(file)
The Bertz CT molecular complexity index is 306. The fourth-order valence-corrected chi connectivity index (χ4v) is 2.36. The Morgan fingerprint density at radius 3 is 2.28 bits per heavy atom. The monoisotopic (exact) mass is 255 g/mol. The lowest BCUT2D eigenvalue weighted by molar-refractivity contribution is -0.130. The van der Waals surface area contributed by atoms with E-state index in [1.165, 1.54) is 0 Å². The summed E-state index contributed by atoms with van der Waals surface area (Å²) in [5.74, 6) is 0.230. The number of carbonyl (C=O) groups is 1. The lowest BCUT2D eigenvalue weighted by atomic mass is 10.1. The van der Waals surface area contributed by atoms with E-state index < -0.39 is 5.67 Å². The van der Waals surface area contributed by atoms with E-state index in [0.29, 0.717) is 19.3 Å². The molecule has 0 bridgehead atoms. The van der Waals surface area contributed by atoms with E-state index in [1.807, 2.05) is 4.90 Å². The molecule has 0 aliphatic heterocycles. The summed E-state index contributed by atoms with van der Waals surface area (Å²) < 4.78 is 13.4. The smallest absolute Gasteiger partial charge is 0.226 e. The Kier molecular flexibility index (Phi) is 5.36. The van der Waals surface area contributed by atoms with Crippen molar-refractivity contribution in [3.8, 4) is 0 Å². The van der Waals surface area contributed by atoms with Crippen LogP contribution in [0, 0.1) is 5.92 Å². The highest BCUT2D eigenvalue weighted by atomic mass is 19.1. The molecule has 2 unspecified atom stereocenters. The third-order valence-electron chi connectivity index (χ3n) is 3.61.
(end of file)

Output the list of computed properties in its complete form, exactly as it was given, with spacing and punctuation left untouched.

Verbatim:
The Bertz CT molecular complexity index is 306. The fourth-order valence-corrected chi connectivity index (χ4v) is 2.36. The Morgan fingerprint density at radius 3 is 2.28 bits per heavy atom. The monoisotopic (exact) mass is 255 g/mol. The lowest BCUT2D eigenvalue weighted by molar-refractivity contribution is -0.130. The van der Waals surface area contributed by atoms with E-state index in [1.165, 1.54) is 0 Å². The summed E-state index contributed by atoms with van der Waals surface area (Å²) in [5.74, 6) is 0.230. The number of carbonyl (C=O) groups is 1. The lowest BCUT2D eigenvalue weighted by atomic mass is 10.1. The van der Waals surface area contributed by atoms with E-state index < -0.39 is 5.67 Å². The van der Waals surface area contributed by atoms with E-state index in [0.29, 0.717) is 19.3 Å². The molecule has 0 bridgehead atoms. The van der Waals surface area contributed by atoms with E-state index in [1.807, 2.05) is 4.90 Å². The molecule has 0 aliphatic heterocycles. The summed E-state index contributed by atoms with van der Waals surface area (Å²) < 4.78 is 13.4. The smallest absolute Gasteiger partial charge is 0.226 e. The Kier molecular flexibility index (Phi) is 5.36. The van der Waals surface area contributed by atoms with Crippen molar-refractivity contribution in [3.8, 4) is 0 Å². The van der Waals surface area contributed by atoms with Crippen LogP contribution in [0, 0.1) is 5.92 Å². The highest BCUT2D eigenvalue weighted by atomic mass is 19.1. The molecule has 2 unspecified atom stereocenters. The third-order valence-electron chi connectivity index (χ3n) is 3.61.